Then you have the RealReal, a high-end multimillion-dollar consignment store where you can sell your designer goods. Due to their wide customer reach, you are more or less guaranteed to sell your unwanted items, and they do all the work on your behalf. You can sell anything from men’s, women’s and kid’s clothing, home decor, fine art and watches as long it’s in reasonable condition and that it falls under the luxury category. It’s a win win for buyers and sellers, buyers can purchase their favorite brands at a fraction of the price, and with the company’s team of experts who put every item through a no-nonsense authentication process, they are certain to take home the real deal!
Second-hand Goods – What’s the Appeal?
According to management consulting firm Bain & Co, the luxury resale market has exploded into a $6 billion industry. Pricing has had an undeniable influence on this growth as items typically sell anywhere from 30% to 90% less than the original price of similar items. This is true even when the goods are on sale. Consumers flock to stores during clearance, but you will never find second-hand prices on the shelves. There are many more reasons why second-hand luxury goods are so appealing.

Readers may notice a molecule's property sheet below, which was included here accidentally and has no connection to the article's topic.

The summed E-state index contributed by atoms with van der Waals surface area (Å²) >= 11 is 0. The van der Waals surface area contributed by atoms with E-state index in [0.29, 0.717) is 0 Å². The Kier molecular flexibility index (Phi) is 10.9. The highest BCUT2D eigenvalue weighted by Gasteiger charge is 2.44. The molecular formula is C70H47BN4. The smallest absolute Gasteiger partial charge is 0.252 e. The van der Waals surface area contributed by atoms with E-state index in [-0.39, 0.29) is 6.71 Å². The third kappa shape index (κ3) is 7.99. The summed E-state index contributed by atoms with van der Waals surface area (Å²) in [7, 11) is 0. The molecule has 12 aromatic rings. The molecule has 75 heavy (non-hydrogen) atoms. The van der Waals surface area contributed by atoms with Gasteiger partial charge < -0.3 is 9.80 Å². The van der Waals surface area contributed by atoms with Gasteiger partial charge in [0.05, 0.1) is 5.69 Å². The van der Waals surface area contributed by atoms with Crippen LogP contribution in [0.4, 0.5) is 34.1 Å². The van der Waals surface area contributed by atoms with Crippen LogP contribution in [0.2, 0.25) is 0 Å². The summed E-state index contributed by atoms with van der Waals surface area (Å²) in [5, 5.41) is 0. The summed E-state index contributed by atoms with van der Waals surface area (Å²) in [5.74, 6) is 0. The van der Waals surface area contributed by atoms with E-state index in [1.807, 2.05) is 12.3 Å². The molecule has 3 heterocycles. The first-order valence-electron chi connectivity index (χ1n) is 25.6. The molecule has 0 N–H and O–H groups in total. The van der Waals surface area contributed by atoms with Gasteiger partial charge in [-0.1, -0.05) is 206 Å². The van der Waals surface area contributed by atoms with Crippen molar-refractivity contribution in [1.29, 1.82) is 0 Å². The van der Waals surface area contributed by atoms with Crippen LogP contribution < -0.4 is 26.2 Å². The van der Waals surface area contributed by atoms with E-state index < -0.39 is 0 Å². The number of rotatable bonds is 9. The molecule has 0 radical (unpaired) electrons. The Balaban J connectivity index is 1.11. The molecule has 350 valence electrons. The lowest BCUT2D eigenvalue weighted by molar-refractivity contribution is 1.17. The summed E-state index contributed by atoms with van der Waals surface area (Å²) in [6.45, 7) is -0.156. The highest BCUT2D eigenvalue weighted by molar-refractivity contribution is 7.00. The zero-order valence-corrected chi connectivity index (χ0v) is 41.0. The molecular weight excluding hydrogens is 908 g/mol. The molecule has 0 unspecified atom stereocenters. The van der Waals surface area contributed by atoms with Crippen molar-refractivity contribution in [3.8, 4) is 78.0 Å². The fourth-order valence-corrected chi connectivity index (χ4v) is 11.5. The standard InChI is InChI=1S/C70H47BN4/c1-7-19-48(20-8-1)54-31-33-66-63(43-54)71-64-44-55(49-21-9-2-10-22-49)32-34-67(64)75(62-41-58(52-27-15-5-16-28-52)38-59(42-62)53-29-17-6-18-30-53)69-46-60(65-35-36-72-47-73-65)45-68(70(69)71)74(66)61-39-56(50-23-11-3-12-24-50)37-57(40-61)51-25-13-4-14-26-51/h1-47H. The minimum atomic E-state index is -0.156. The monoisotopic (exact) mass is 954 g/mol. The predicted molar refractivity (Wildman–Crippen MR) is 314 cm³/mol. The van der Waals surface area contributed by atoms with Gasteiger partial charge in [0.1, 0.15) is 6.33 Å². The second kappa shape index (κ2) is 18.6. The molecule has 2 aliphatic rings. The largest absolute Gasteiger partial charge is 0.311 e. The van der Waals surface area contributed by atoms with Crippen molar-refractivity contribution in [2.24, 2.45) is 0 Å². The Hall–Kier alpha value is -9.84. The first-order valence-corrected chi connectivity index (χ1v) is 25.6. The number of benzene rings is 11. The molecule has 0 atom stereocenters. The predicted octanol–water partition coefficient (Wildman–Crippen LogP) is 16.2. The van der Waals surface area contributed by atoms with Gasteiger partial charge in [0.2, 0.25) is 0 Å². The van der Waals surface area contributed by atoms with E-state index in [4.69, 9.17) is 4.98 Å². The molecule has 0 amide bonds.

Ethical: Today, consumers, especially Generation Z and millennials, the markets biggest participants – have a deep concern for responsible consumption and sustainability. Buying second-hand goods is an excellent way to show love for the environment. The textile industry uses procedures that are pollutant intensive and energy demanding to create the unique fibres for the wonderful array of clothing we have piled up in our closets. When considering how our garments are made, it is impossible to undermine the environmental impact that it has. According to research conducted by Quantis Intl, footwear and apparel industries generate 8 percent of GHG emissions, which is almost as much as the entire European Union!